Getting together with family during the holidays almost always includes some movie time. We all know the classics like A Charlie Brown Christmas and It’s a Wonderful Life, but there are several Christmas movies that are sure to warm your heart and please grandparents (and grandkids) alike.
1. A Christmas Story
Routinely played during Thanksgiving weekend, this American classic never loses its place in any holiday movie list. Every son and every daughter can relate to that one toy that they wanted for Christmas but couldn’t get, while every mom and dad can relate to the chaos of holiday moments and making the best out of the hardest of situations.
2. Miracle on 34th Street
This movie spices up the spirit of the holidays by bringing a little magic and imagination to the soul. It’s perfect to watch with your grandchildren yet mature enough to enjoy with fellow adults.
3. It’s a Wonderful Life
Set in black and white, yet still relevant to the modern world, this movie shows us all what true Christmas is about and what family means.
4. Charles Dickens’ A Christmas Carol (1951)
This oldie yet goodie is a wonderful way to remind us of the preciousness of life. That each soul is important. That each interaction has significance. That we all matter.
5. We’re No Angels (1955)
This movie takes a twist on the traditional feel-good Christmas movies by showcasing three escaped convicts who go out and literally ruin the holidays for others with their selfish ambitions, but have a change of heart after fixing up a delicious Christmas meal for their neighbors.
6. Christmas with the Kranks
A tale of empty-nesters trying to dodge the Christmas bullet by setting off on a cruise, this Christmas movie is easily relatable for boomers who are switching gears with their kids who have grown up and left home.
7. Planes, Trains, and Automobiles
Steve Martin is comical as ever in this hit movie. As he tries to make his way home for Christmas, a series of hilariously wrong events spiral out of control. We all can relate to him as he desperately tries to reach home in time for the holidays but is side swiped by one mishap after another.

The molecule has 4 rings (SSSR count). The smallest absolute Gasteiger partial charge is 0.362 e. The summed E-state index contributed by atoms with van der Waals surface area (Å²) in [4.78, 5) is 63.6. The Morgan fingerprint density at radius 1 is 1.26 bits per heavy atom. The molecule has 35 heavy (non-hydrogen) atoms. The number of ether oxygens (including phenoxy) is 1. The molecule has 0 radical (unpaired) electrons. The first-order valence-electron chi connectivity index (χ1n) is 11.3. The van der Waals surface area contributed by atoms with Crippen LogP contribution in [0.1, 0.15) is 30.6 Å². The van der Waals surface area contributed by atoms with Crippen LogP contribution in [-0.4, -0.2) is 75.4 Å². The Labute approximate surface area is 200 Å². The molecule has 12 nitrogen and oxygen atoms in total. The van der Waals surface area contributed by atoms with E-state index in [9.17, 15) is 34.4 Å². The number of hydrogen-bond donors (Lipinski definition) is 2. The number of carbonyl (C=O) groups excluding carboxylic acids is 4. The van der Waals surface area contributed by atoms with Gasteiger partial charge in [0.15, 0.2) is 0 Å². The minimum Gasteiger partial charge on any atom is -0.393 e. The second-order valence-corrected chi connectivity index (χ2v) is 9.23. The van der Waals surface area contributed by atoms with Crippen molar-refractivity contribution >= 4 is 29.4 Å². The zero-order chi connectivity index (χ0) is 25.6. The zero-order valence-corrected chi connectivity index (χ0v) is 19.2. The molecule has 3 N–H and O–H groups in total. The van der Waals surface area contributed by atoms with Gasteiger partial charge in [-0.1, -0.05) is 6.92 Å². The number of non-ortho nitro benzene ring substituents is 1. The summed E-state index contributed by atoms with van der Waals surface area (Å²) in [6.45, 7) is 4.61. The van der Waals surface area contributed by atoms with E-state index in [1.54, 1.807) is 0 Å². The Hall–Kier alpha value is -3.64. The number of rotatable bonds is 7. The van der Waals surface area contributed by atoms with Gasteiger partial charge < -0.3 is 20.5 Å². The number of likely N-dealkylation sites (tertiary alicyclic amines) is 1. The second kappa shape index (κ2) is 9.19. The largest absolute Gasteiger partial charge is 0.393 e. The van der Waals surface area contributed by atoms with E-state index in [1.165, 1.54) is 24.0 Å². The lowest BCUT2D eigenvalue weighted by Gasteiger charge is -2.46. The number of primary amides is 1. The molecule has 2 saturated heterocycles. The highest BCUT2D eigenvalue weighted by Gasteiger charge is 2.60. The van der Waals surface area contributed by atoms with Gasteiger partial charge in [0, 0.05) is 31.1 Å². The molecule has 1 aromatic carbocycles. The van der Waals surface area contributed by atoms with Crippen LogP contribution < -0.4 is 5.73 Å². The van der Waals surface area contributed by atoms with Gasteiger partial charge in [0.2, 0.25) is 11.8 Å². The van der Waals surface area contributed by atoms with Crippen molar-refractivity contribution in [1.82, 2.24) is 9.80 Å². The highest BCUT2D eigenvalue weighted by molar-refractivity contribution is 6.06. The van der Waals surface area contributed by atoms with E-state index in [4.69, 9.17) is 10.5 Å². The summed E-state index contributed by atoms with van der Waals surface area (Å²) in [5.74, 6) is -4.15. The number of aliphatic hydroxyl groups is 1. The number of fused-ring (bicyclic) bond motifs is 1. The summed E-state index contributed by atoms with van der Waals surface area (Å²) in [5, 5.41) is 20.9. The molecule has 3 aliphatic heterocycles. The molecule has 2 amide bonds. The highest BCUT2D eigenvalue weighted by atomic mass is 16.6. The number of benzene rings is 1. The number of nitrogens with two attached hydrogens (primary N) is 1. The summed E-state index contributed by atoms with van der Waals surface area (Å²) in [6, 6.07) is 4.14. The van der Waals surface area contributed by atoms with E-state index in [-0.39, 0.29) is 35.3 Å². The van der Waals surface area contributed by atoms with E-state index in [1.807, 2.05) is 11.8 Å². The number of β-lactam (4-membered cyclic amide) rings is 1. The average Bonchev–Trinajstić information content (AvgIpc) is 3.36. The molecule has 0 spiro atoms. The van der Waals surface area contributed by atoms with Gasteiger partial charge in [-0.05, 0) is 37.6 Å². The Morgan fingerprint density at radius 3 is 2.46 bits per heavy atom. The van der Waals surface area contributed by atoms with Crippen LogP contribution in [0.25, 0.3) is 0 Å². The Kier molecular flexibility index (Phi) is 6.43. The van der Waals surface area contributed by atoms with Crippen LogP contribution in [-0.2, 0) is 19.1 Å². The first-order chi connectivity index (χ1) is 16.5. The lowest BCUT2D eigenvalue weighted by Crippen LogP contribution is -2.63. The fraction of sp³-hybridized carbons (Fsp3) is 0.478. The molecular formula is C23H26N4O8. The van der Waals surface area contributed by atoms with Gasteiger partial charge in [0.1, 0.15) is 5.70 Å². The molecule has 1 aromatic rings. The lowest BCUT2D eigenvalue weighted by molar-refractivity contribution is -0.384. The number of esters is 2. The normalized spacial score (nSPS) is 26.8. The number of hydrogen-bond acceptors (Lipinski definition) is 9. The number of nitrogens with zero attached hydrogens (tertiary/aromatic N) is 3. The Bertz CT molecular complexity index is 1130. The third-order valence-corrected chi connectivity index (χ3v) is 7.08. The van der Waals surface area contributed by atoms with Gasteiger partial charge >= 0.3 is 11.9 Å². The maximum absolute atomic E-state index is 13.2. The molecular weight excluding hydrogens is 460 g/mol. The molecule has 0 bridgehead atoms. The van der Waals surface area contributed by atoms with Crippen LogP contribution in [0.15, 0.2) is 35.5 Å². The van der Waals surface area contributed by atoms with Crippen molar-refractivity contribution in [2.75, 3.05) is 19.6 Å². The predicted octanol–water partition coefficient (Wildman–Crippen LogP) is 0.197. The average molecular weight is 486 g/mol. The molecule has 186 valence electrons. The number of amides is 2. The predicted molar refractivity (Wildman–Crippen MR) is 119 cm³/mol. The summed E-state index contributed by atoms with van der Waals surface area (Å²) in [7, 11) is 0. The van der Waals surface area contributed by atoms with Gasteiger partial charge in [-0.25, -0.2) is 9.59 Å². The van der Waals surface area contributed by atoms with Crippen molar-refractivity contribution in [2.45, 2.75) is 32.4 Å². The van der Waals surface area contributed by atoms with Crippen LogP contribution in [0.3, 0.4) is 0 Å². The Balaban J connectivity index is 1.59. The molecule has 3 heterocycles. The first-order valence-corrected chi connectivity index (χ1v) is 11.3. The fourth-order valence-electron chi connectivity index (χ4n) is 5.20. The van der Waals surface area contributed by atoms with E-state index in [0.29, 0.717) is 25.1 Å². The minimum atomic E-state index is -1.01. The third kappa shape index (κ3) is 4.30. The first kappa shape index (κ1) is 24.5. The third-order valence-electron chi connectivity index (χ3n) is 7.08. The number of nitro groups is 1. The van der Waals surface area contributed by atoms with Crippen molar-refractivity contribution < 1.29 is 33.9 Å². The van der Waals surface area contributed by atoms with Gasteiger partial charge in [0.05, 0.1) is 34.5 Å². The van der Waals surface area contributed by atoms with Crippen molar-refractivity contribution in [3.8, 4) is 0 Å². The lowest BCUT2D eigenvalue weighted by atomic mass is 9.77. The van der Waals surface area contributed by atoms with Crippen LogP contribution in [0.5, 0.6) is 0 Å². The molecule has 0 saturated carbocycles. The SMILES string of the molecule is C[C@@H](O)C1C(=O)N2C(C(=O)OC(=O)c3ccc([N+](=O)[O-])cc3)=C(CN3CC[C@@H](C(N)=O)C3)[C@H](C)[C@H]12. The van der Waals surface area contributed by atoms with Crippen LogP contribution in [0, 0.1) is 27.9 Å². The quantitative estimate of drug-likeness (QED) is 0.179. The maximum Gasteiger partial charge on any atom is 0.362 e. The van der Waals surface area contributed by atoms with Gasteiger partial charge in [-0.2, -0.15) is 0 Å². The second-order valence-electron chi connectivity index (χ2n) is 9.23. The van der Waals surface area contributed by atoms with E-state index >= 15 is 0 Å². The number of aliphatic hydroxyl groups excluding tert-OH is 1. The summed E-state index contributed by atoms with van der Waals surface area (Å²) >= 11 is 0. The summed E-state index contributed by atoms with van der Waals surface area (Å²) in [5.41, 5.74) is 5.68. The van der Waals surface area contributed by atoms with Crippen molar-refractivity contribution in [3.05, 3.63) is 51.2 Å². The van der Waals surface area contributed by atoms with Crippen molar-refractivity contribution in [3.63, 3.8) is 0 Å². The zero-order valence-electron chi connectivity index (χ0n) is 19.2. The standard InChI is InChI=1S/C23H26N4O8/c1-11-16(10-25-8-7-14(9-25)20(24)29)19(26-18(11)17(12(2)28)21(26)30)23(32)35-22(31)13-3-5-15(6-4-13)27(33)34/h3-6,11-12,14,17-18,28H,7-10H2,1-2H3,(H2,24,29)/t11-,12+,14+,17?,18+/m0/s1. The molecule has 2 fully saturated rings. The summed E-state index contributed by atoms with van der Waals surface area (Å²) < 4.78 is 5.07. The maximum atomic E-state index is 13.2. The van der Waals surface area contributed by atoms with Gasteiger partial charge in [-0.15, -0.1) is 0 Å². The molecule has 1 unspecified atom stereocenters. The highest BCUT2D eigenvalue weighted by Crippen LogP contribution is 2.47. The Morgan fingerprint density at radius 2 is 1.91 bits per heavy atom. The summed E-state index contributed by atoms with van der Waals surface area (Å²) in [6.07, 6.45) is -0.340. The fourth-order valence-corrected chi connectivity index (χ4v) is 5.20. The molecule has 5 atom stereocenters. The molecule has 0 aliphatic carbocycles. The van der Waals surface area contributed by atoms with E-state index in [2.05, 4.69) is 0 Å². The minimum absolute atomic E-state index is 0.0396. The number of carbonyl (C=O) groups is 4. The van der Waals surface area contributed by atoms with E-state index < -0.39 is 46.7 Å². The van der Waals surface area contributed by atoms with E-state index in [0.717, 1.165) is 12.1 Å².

8. White Christmas
Just a beautiful movie inside and out. Every scene is wrapped in detail and evokes the spirit of the holidays.
This movie is one that you can easily watch with your grandchild over and over again. Filled with humorous moments and life teaching moments, this movie definitely warms the heart.
Movies have a way of bringing us closer together as family. The moments that we laugh at funny situations during the show remind us of the importance of family and being able to celebrate good times with each other. It’s also a time to let go of the serious moments and to relax and enjoy each other’s company. After all, some people (like the ones in the movies listed above) may have it worse than you! Enjoy the season with these heart-warming movies.
Wishing you and yours a very Merry Christmas !
Kevin, Rob & Dean
Recipe By: ashbeth
“This is so easy, so good, and so versatile! I’ve used pork chops with and without bones, pork loin, and pork roast. You can sprinkle the brown sugar, salt, and pepper on the different layers or all at the end, as mentioned in the recipe. Play around with the brown sugar and spices to your taste.”
Prep: 15 minutes
Cook: 1 hour
Ready in: 1 hour 15 minutes
- 4 pork chops
- salt and pepper to taste
- 2 onions, sliced into rings
- 2 sweet potatoes, sliced
- 2 apples – peeled, cored, and sliced into rings
- 3 tablespoons brown sugar
- 2 teaspoons freshly ground black pepper
- 1 teaspoon salt
- Preheat oven to 375 degrees F (190 degrees C).
- Season pork chops with salt and pepper to taste, and arrange in a medium oven safe skillet. Top pork chops with onions, sweet potatoes, and apples. Sprinkle with brown sugar. Season with 2 teaspoons pepper and 1 teaspoon salt.
- Cover, and bake 1 hour in the preheated oven, until sweet potatoes are tender and pork chops have reached an internal temperature of 145 degrees F (63 degrees C).
ALL RIGHTS RESERVED © 2019 Allrecipes.com
Printed From Allrecipes.com 11/21/2019